The fog parts long enough for these facts to emerge. My father was there. I have his story. He is mentioned in two newspaper items. Now, what took place?

This story drew page one coverage and a big headline: Safecracker Slain In Battle With Police/Nab Two Others After Gunfight; Solves Series Of Safecrackings. # A large grainy photo shows a small, bewildered looking man, Earl Firestone, one of the trio of thieves, handcuffed and standing between the DA and a County detective.

Law enforcement agencies coordinated their efforts to stop these men. “Local, State and City and County authorities” followed the suspects for hours “over icy roads” throughout Lebanon County. # “Three State Police automobiles, each equipped with car to car radio communications as well as a relay to the Lebanon State Police sub-station were used in the trail that led from Lebanon to Ephrata and then back tracked to Mt. Gretna, Lawn, and finally resulted in the three cars converging into Elizabethtown where the safecrackers were surprised in the [Breneman’s] feed mill.” **, @

The three cars, containing 13 officers from various agencies, “drove at discreet distances, always keeping their quarry in sight as the cars constantly switched in order to prevent the same car from possibly being spotted….” In constant “radio communication with each other and with … Trooper Francis Bunch, who manned the controls at the State Police headquarters, the radio-equipped cars functioned perfectly to enable the … authorities to keep their quarry in sight at all times.” **

According to this story, the three cars were close to each other at the end when they trapped the three suspects. They had the capability of instant radio communication.

The lead car finally tracked them to an Elizabethtown feed mill at 2 A.M. @@ The three men “forced a side door” * and entered the feed mill. They were “carrying a bag full of burglar tools, including jimmies to be used to “rip” the safe.” * Five minutes later “the police group” which had been following them all along, arrived at the scene. The story reports that the action broke out immediately. Let me quote this in full:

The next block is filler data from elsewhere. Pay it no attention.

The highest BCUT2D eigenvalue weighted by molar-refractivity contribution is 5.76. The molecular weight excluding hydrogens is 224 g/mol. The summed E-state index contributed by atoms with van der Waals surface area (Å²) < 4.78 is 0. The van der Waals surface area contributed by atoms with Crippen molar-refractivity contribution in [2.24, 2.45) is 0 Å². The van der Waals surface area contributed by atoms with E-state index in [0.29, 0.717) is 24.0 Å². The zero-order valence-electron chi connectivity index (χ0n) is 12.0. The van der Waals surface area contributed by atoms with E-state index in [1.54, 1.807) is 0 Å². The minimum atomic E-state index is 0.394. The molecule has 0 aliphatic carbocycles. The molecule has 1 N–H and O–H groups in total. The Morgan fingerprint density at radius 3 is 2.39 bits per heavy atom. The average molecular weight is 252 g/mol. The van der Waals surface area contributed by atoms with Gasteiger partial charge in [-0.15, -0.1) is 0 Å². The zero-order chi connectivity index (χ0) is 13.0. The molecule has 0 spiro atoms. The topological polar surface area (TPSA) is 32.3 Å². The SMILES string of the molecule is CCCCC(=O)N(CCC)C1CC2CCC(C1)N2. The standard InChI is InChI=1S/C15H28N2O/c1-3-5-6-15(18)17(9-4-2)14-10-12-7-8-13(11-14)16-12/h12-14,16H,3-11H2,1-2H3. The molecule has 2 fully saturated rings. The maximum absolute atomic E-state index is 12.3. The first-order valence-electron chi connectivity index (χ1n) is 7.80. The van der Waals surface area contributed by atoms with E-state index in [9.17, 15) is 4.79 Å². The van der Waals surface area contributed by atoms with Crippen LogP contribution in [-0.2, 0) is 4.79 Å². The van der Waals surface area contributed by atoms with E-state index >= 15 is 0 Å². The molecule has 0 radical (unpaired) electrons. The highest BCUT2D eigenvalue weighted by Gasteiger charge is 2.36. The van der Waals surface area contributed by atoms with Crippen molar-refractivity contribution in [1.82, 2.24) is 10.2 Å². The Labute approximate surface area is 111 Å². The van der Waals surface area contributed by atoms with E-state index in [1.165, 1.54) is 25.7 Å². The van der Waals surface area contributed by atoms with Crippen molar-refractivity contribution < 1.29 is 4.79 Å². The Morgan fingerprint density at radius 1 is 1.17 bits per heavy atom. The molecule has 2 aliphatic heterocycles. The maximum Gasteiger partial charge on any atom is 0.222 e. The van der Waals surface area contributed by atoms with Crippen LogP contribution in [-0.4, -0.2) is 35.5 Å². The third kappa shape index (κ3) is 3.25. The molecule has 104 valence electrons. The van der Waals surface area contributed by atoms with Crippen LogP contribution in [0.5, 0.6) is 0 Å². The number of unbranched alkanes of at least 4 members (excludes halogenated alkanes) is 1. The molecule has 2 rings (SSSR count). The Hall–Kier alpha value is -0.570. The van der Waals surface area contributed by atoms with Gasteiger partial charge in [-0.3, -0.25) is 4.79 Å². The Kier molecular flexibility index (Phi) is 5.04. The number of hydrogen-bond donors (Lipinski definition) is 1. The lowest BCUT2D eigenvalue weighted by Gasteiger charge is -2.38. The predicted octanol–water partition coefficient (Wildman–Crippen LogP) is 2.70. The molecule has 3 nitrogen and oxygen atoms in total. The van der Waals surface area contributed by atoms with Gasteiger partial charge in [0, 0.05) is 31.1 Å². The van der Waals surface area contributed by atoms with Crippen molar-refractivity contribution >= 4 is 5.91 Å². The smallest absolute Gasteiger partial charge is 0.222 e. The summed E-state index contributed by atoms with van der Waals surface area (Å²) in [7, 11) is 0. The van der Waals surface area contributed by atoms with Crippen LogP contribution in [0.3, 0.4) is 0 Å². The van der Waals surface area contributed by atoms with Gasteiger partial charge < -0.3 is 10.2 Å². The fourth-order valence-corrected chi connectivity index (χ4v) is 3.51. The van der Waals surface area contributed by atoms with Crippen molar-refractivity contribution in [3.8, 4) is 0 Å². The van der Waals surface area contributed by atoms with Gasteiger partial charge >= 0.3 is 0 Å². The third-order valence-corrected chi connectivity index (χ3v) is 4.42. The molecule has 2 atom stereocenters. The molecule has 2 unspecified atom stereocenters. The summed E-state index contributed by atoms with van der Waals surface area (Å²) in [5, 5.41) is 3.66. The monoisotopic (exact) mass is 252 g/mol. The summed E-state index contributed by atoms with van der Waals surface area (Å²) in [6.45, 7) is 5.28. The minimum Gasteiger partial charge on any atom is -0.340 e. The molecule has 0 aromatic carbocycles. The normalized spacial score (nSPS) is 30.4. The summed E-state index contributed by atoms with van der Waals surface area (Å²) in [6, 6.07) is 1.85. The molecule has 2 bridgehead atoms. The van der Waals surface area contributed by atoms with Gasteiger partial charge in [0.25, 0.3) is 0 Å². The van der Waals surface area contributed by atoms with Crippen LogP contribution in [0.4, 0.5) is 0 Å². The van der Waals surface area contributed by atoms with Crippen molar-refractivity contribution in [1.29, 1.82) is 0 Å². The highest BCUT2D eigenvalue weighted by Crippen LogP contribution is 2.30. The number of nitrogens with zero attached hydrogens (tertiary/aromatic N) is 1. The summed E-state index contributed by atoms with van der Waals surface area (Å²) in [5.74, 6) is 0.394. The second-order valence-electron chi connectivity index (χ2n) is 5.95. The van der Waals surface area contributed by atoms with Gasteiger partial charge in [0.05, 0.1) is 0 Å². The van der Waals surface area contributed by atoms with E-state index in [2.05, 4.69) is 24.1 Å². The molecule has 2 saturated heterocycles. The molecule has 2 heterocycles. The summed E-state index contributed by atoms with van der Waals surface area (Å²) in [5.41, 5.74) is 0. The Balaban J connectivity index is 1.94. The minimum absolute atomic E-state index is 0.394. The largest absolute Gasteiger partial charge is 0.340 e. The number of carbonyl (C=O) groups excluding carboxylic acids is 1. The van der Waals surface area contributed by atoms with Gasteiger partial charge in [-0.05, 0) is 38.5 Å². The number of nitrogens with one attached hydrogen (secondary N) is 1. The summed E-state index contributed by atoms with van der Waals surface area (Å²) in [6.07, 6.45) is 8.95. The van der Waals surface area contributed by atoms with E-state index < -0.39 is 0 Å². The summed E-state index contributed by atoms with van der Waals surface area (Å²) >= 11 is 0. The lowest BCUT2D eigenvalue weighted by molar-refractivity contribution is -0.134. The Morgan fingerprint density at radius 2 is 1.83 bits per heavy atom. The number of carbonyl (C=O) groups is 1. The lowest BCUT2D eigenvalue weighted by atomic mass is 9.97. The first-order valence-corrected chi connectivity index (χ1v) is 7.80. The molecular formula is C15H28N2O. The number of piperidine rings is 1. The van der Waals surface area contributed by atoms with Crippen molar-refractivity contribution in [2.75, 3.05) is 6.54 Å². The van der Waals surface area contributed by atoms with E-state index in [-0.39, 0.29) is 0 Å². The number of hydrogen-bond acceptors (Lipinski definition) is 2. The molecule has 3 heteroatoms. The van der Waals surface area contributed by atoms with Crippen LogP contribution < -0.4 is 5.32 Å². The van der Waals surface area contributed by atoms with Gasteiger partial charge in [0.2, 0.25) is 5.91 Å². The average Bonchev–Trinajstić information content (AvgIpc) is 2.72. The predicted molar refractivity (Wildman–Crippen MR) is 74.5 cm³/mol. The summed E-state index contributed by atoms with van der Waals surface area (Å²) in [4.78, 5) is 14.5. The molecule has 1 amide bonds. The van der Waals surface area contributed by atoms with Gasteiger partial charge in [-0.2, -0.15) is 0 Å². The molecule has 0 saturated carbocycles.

Instead of surrendering the trio made a break for freedom and opened fire with .32 and .45 caliber revolvers with which they were armed, police reported. Police exchanged shots with the fleeing trio who attempted to run from the office through a tunnel annex to the feed mill where hundreds of bags of feed were stored. Stadler was dropped, probably instantly killed with a bullet in his abdomen, while running from the office to the feed mill through the annex, police reported. Detectives Lighty and Hartman ‘caught Firestone in the office, police said, while Lenker struggled with and finally subdued Weber as he attempted to come out of the mill. About a half-dozen shots were exchanged.” *

This story appeared in the evening edition following the events of the previous early morning. If this version is accurate, my father would have arrived after everything had been settled, but remember the ‘fog of war’.

Many men and agencies were involved in this operation. Who spoke for the group as a whole? No one spokesperson seems to have been appointed. Maybe someone from each of the agencies involved had something to say. There are few direct quotes describing the action. The story seems to have been told in background, without  being made attributable to one person.

A page one story in The New Castle News on January 21 reported that “the robbers were cornered … in the mill for more than 40 minutes.” Then this: “The robbers did not attempt to shoot their way out of the police trap authorities said.”^ The Chester Times reported that “the raiders said the three men were working around the office safe on the first floor with the aid of a flashlight. When the police broke down the front door, they scattered.” ^^ Stadler was shot, Weber subdued in a struggle and Firestone captured inside the mill.

In The Lebanon Daily News Story of January 23 Detective Sergeant Benjamin Lichty spoke for the record about what had transpired on January 21: “Only six shots were fired” and “although armed, the trio did not fire at police. There was no running gun battle.” Stadler was shot “when he opened the door of the feed mill in a futile effort to escape. Two .32 caliber revolvers, with which the trio were armed, have been recovered from the tunnel and warehouse at the [   ] feed mill …. A number of other Police were also summoned after Stadler was shot and Weber was captured and Firestone was still in the building.” No hail of gunfire. No exchange of shots. Some clarity is restored.